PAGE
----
--The Wichita Eagle—05/03/11

Sweet Cherry Pie

The cider vinegar in the pie crust is used to help "shorten" the crust, improving the texture. Though you might smell the vinegar as you roll out the crust, you should not taste or smell it in the finished pie.

Double crust:

3 cups flour

1 1/2 teaspoons salt

1 tablespoon plus 1 teaspoon sugar

1/4 cup plus 2 tablespoons cold shortening, cut into 1/2-inch cubes

1/2 cup plus 2 tablespoons (1 1/4 sticks) cold butter, cut into 1/2-inch cubes

1 tablespoon cider vinegar

6 to 8 tablespoons ice water, more if needed

1 egg or egg white, for an egg wash, as desired

Sugar, for sprinkling, if desired

Cherry filling:

3/4 cup sugar, plus extra for sprinkling over the pie

1/4 cup cornstarch

6 cups sweet cherries, stemmed and pitted

1 teaspoon vanilla extract

2 tablespoons orange liqueur, preferably Grand Marnier

To make the dough using a food processor, pulse together the flour, salt and sugar until thoroughly combined. Add the shortening and pulse until incorporated (the dough will look like moist sand). Add the butter and pulse just until the butter is reduced to small, pea-sized pieces. Sprinkle the vinegar and water over the mixture, and pulse once or twice until incorporated. Remove the crumbly mixture to a large bowl and gently press the mixture together with a large spoon, rubber spatula or the palm of your hand just until it comes together to form a dough. Mold the dough into a disc roughly 6 inches in diameter. Cover the disc tightly with plastic wrap and refrigerate at least 2 hours, preferably overnight.

To make the dough by hand, whisk together the flour, salt and sugar in a large bowl. Add the shortening and incorporate using a pastry cutter or fork (the dough will look like moist sand). Cut in the butter just until it is reduced to small, pea-sized pieces. Sprinkle the vinegar and water over the mixture, and stir together just until incorporated. Gently press the crumbly mixture together with a large spoon, rubber spatula or the palm of your hand just until it comes together to form a dough. Mold the dough into a disc roughly 6 inches in diameter. Cover the disc tightly with plastic wrap and refrigerate at least 2 hours, preferably overnight.

Halve the dough, keeping the second half refrigerated as you work on the first half.

On a lightly floured surface, roll half of the dough out into a round roughly 13 to 14 inches in diameter. Place in a 9- to 10-inch baking dish, trimming any excess so the edge of the crust meets the edge of the pan.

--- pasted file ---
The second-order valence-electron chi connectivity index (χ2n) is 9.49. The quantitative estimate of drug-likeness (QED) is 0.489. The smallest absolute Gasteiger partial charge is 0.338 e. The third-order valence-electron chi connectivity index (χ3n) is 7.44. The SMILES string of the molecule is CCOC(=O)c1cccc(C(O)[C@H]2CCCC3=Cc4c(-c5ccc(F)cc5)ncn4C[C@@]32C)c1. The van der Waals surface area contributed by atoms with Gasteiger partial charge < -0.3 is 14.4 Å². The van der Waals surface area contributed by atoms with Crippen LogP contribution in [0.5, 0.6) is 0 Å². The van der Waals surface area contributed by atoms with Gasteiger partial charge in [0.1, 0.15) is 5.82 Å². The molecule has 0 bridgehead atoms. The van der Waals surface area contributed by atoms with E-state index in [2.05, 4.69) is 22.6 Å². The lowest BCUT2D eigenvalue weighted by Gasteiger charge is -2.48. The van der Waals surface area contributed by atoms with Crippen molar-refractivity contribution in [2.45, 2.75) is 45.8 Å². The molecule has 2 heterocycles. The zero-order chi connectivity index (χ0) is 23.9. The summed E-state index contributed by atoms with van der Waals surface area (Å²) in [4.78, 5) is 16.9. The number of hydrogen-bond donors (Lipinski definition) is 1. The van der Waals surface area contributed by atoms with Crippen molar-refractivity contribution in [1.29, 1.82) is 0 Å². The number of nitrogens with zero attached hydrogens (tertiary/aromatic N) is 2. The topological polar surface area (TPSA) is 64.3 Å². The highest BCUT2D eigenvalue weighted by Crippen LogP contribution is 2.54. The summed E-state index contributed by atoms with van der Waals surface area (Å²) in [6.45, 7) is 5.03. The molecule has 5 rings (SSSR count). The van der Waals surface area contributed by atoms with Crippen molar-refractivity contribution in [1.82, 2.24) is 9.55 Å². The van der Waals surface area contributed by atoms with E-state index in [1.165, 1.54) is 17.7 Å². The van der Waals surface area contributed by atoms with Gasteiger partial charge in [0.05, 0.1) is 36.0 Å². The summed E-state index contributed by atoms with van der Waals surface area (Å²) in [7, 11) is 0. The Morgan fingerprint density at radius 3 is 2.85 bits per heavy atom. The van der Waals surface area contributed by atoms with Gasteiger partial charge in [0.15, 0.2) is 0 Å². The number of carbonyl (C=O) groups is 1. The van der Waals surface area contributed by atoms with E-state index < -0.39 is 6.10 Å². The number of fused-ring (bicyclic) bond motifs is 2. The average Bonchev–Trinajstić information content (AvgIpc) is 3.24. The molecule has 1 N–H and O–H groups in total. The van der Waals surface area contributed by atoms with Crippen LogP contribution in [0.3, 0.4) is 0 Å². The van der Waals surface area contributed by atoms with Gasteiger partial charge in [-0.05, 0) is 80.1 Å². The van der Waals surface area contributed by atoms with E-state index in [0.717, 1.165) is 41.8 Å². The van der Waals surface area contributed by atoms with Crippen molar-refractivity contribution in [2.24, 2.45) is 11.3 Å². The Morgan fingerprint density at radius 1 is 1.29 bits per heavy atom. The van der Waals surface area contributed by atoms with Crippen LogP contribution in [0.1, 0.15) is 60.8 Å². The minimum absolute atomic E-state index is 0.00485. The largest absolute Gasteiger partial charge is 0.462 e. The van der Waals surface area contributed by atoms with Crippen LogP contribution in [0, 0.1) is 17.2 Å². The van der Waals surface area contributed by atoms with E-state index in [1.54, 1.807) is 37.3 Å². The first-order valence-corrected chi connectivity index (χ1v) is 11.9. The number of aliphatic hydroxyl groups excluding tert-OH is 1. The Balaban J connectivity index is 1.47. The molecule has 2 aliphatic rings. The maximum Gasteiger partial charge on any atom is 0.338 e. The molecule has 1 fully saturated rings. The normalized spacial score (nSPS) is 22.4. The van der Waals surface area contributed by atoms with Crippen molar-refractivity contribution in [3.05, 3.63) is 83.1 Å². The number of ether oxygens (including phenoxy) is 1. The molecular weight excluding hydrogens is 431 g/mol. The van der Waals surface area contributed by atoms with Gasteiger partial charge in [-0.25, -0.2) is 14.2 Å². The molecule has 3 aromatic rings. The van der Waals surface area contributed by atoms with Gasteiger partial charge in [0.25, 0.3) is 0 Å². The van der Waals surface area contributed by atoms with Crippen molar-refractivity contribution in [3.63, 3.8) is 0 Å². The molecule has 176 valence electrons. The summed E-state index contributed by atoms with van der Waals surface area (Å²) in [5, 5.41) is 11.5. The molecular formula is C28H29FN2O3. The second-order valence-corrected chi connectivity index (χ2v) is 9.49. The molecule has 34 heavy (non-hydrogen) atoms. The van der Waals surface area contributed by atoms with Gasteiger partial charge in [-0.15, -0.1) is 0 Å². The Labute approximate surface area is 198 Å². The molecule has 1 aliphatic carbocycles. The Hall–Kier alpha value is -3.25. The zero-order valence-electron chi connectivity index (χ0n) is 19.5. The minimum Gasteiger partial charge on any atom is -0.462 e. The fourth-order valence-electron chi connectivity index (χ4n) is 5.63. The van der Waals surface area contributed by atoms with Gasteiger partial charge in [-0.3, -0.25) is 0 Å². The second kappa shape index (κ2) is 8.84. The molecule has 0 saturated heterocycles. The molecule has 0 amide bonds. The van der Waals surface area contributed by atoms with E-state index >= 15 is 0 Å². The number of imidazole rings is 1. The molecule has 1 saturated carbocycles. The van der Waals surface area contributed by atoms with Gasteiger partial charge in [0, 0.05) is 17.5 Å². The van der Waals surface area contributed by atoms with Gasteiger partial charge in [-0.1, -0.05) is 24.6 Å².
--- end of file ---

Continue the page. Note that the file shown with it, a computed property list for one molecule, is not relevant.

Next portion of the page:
Make filling and pie: Heat the oven to 350 degrees. In a large bowl, whisk together the three-fourths cup sugar with the cornstarch. Stir in the cherries, coating completely, then stir in the vanilla and orange liqueur until evenly combined.

In a small bowl, whisk the egg to form a wash.

Fill the pie with cherries and brush the edge of the crust with the egg wash or water, then refrigerate the pie as you roll out the second dough half.

Roll the second dough half as you did the first. Remove the pie from the refrigerator, and center the top half over the filling. Press the top crust along the egg-wash-brushed edge of the bottom crust to seal, then trim the excess top crust so that it extends from the edge of the pie plate by one-half inch. Fold this edge and tuck it under the bottom crust to seal the crust completely. Crimp the edges as desired. Brush the top crust with the egg wash and sprinkle with sugar if desired. Slit the top crust to create vents for the filling as it bakes. Refrigerate for 20 to 30 minutes before baking.

Place the pie in the oven and bake until the crust is a rich golden color and the filling is bubbly and thick, about 1 hour and 15 minutes; rotate the pie halfway through for even coloring, and tent if needed to prevent over-coloring. Cool before serving.

--The Wichita Eagle—05/03/11

Brie and Apple Custard Tart

This rich, savory tart should be served in slivers.

Pate brisee:

1 1/4 cups all-purpose flour

1/2 teaspoon salt

1/2 teaspoon sugar

1/2 cup (1 stick) cold, unsalted butter, cut into small pieces

2 to 4 tablespoons ice water

Filling:

1 tablespoon olive oil

2 Granny Smith apples, peeled, cored and each cut in 6 wedges

6 ounces very ripe Brie, at room temperature

1 large whole egg, plus 2 large yolks

1/2 cup whipping cream

1/ 2cup milk

2 teaspoons coarsely chopped fresh thyme

Coarse salt, ground pepper

Make the pate brisee by pulsing flour, salt and sugar in a food processor. Add butter; pulse until mixture resembles corn meal, with some larger pieces. Drizzle 2 tablespoons water over the mixture and pulse just until the mixture begins to hold together. If the mixture is too dry, add more water, a tablespoon at a time, and pulse.

Divide dough in half and flatten into disk. Wrap well in plastic and chill until firm, 1 hour or up to 1 day. On a lightly floured surface, roll out dough to an 11-inch round, about 1/8-inch thick. Fit into a 9-inch springform pan, with dough extending slightly up the sides. Pierce the bottom all over with a fork. Chill until firm, 30 minutes.

Preheat oven to 400 degrees.

Line tart shell with parchment, extending above side by about 1 inch. Fill with pie weights. Bake 20 minutes. Carefully remove parchment and weights. Bake until golden, 10-12 minutes more. Transfer to a wire rack and let cool slightly before filling. Reduce oven temperature to 325 degrees.

Heat oil in a medium saucepan over medium-high. Add apples; cook until browned on all sides, 2-3 minutes total. In a food processor, process brie for 15 seconds. Add whole egg and yolks one at a time; process after each until well combined. Add cream and process until smooth. Transfer to a large mixing bowl. Slowly stir in milk. Stir in thyme and season with salt and pepper.

Arrange sauteed apples around bottom of crust. Pour custard over apples. Bake until custard is just set when gently touched with your finger, about 35 minutes. Serve warm or at room temperature.

From "Martha Stewart's Pies & Tarts"

--The Wichita Eagle—05/03/11